Khawaja Ahmed Yasawi (رحمتہ اللہ علیہ)

SONY DSC
Mausoleum to Koja Ahmad Yassaui (UNESCO World heritage site), Turkistan, Kazakhstan.

Ahmed Yesevi was born to Ibrahim in Sayram at the end of the 11th century. He lost his father at the age of seven and was then raised by Arslan Baba [tr].By then, Yasawi had already advanced through a series of high spiritual stages and, under the direction of Arslan Baba, the young Ahmad reached a high level of maturity and slowly began to win fame from every quarter. His father Ibrahim had already been renowned in that region for performing countless feats and many legends were told of him. Consequently, it was recognized that, with respect to his lineage as well, this quiet and unassuming young boy, who always listened to his elder sister, held a spiritually important position.

Yesevi later moved to Bukhara and followed his studies with Yusuf Hamadani.[8] Upon the demise of Yusuf Hamdani, first ʻAbdullah Barki and then Hassan-i Andākī became the head of Hamadani’s khanqah.[6] Yasawi became the head murshid of the Naqshbandi order when Hassan-i Andākī died in 1160. He then turned this position to Abdul Khaliq Ghajadwani under Hamadani’s advice and moved to Turkistan City in order to spread Islam in Turkestan.[6]

Influence
Ahmad Yasawi made considerable efforts to spread Islam throughout Central Asia and had numerous students in the region. Yasawi’s poems created a new genre of religious folk poetry in Central Asian Turkic literature and influenced many religious poets in the following countries.[9] Yasawi turned the city of Iasy into the major centre of learning for the Kazakh Steppe, then retired to a life of contemplation at the age of 63. He dug himself an underground cell where he spent the rest of his life.

Turkish scholar Hasan Basri Çantay noted: “It was a Seljuk king who brought Rumi, the great Sufi poet, to Konya; and it was in Seljuq times that Ahmed Yasawi, another great Sufi, lived and taught. The influence of those two remarkable teachers has continued to the present.”[10] Yasawi is also mentioned by Edward Campbell (writing as Ernest Scott)[11] as a member of the Khwajagan. Yasawi also influenced Turkish poet Yahya Kemal Beyatlı, he said: “Who is this Ahmad Yasawi? If you study him, you will find our nationality in Him.”

Legacy
The Mausoleum of Khoja Ahmed Yasawi was later built on the site of his grave by Timur in Turkistan City. The Yesevi order he founded continued to be influential for several centuries afterwards, with the Yesevi Sayyid Ata Sheikhs holding a prominent position at the court of Bukhara into the 19th century.[14] There is the greatest influence of shamanistic elements in the Yasawiyya compared to other Sufi orders.
Yesevi authored the Book of Wisdom (Turkic: ديوان حكمت‎, Dīvān-i Ḥikmet), a collection of poems, in Turkic.[3] The book was published in 1905 and 1895 in Kazan.[4]
The Naqshbandi Idries Shah mentions Yasawi’s lineage in The Book of the Book.[16]
The first Kazakh-Turkish university, Ahmet Yesevi University,[17] was named in his honor.
Legends about Ahmed Yasawi
Date palm
Legend has it that a religious mystic, Arystan-Bab, was the teacher and spiritual mentor of Khoja Ahmad Yasawi. It was Arystan-Bab who transmitted the amanat, which was contained in a pip of date palm. According to a legend, Arystan-Bab was an associate of the Prophet Muhammad. One day, Prophet Muhammad and his companions sat and ate dates. One of the fruits fell out of the dish, and the Prophet heard the revelation: “This date is for the Muslim Ahmad, who will be born 400 years later than You.” The Prophet asked his companions who would pass this persimmon to its future owner. No one volunteered. The Prophet repeated his question, and then Arystan-Bab answered: “If you beg Allah to give me 400 years of life, then I will give the date.”[18]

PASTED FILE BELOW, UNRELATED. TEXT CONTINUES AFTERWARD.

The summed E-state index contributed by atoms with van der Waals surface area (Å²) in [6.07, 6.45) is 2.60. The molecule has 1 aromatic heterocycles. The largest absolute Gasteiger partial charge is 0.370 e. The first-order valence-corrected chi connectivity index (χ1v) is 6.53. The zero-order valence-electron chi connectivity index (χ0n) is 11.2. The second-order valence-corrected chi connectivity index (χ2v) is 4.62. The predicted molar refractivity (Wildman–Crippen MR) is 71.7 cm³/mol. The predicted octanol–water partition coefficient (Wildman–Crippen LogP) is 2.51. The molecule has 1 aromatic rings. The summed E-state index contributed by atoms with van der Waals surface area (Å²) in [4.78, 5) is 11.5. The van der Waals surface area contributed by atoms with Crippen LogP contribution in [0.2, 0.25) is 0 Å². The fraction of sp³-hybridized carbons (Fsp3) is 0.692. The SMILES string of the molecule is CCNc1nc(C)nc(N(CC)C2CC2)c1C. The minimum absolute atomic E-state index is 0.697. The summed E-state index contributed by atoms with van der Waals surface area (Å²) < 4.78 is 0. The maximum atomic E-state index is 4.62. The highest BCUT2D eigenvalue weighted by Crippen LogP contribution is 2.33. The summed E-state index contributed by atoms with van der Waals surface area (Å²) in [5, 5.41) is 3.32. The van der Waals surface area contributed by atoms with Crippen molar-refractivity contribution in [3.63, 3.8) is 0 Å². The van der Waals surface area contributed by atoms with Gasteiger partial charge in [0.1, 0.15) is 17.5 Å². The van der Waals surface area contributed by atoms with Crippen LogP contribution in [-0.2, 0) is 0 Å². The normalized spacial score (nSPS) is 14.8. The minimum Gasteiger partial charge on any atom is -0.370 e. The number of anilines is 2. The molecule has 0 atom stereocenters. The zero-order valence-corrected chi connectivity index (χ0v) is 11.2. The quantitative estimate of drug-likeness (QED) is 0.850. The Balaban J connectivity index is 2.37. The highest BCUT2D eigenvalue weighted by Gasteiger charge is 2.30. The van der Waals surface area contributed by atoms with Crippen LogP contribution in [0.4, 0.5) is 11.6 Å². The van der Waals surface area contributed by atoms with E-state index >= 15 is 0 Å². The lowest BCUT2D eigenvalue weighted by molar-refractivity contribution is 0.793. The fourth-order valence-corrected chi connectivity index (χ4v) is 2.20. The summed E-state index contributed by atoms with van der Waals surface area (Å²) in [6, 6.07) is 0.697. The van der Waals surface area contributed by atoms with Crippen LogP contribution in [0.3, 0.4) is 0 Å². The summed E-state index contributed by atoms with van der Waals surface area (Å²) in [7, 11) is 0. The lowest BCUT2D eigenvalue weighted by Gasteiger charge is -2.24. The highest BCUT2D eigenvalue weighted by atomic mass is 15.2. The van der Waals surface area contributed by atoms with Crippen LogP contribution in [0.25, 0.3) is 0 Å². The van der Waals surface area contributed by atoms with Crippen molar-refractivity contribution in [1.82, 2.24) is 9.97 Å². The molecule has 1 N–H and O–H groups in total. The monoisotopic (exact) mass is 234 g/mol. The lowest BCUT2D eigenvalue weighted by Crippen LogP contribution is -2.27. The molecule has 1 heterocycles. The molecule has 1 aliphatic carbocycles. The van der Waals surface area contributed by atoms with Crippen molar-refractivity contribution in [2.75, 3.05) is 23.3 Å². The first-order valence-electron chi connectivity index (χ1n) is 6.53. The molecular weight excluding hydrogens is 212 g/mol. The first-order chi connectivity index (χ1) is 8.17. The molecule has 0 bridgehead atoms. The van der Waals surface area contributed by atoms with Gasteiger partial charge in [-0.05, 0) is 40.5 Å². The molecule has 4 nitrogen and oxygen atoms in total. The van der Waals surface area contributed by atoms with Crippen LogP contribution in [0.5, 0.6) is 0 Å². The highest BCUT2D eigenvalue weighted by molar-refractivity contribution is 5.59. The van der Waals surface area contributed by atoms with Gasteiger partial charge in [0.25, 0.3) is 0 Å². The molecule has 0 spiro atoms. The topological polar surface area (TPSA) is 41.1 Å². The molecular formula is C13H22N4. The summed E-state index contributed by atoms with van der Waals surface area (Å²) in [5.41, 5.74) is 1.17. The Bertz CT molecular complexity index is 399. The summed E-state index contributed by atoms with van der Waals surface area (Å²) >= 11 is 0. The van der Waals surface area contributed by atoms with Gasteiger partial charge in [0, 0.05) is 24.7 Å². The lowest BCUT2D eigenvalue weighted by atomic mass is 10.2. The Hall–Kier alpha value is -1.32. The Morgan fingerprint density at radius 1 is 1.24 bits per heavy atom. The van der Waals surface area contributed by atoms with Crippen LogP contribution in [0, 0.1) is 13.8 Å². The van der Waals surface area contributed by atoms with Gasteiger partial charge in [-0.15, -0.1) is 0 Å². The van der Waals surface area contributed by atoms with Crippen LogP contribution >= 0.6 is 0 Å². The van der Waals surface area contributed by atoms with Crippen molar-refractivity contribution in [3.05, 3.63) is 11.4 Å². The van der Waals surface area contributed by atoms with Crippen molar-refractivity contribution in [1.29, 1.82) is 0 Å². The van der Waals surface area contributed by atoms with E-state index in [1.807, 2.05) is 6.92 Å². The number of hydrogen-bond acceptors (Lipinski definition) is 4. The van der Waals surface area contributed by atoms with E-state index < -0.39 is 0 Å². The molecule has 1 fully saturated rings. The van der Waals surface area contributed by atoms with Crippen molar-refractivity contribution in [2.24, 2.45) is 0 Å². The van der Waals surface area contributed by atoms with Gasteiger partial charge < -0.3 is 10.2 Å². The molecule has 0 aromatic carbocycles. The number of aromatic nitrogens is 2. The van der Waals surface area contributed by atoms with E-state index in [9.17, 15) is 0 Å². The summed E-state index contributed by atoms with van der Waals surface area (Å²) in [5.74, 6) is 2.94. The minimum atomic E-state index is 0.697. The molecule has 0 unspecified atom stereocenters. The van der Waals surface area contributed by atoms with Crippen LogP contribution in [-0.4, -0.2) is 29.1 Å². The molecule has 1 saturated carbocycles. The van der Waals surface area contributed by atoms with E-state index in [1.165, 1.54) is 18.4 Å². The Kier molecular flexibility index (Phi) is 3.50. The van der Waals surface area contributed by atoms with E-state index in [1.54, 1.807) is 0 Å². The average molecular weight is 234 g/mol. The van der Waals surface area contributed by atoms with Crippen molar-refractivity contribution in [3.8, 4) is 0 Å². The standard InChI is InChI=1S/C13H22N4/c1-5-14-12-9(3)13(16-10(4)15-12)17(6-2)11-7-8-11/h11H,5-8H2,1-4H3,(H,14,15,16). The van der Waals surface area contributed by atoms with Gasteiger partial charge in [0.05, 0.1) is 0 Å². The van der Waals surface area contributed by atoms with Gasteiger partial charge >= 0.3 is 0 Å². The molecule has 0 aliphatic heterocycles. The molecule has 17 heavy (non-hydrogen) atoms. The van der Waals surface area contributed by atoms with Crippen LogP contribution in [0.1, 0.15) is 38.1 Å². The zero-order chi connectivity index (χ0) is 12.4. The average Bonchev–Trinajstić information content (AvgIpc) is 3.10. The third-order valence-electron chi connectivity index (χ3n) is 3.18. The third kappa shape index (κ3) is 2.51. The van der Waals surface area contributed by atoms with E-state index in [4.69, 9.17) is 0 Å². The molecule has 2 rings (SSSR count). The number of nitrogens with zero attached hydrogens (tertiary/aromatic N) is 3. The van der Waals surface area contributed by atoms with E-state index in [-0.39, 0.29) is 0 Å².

Timur’s dream
It is believed that one night Timur saw Ahmad Yasawi in his dream, where Yasawi predicted glad tidings of the forthcoming conquest of Bukhara. Taking this as a sign, Timur went on a campaign that would indeed be successful. After his victory, he decided to visit the grave of Yasawi and ordered to build there a majestic mausoleum.

Khawaja Ahmad Yasawi or Ahmed Yesevi
Ahmad Yasawī (1093–1166) was a Turkic poet and Sufi, who exerted a powerful influence on the development of Sufi orders throughout the Turkic-speaking world.
Yasawi is the earliest known Turkic poet who composed poetry in Middle Turkic. He founded the first Turkic Sufi order, the Yasawiyya or Yeseviye, which very quickly spread over Turkic-speaking areas. He was an Hanafi scholar like his murshid (mentor) Yusuf Hamdani.
Ahmad Yasawi made considerable efforts to spread Islam throughout Central Asia and had numerous students in the region. Yasawi’s poems created a new genre of religious folk poetry in Central Asian Turkic literature and influenced many religious poets in the following countries.
Yasawi made the city of Yasi into the major centre of learning for the Kazakh Steppe, then retired to a life of contemplation aged 63.
He dug himself an underground cell where he spent the rest of his life.
Turkish scholar Hasan Basri Çantay noted that “It was a Seljuk king who brought Rumi, the great Sufi poet, to Konya; and it was in Seljuk times that Ahmad #Yesevi, another great Sufi, lived and taught. The influence of those two remarkable teachers has continued to the present.”

 Ahmed Yassawi was born in Sayram, now part of present day Southern Kazakhstan, in 1093 and from the age of three, his momentous and epic life journey took on a draught of experience that would become one of the great stories of mystic journeying ever embarked upon.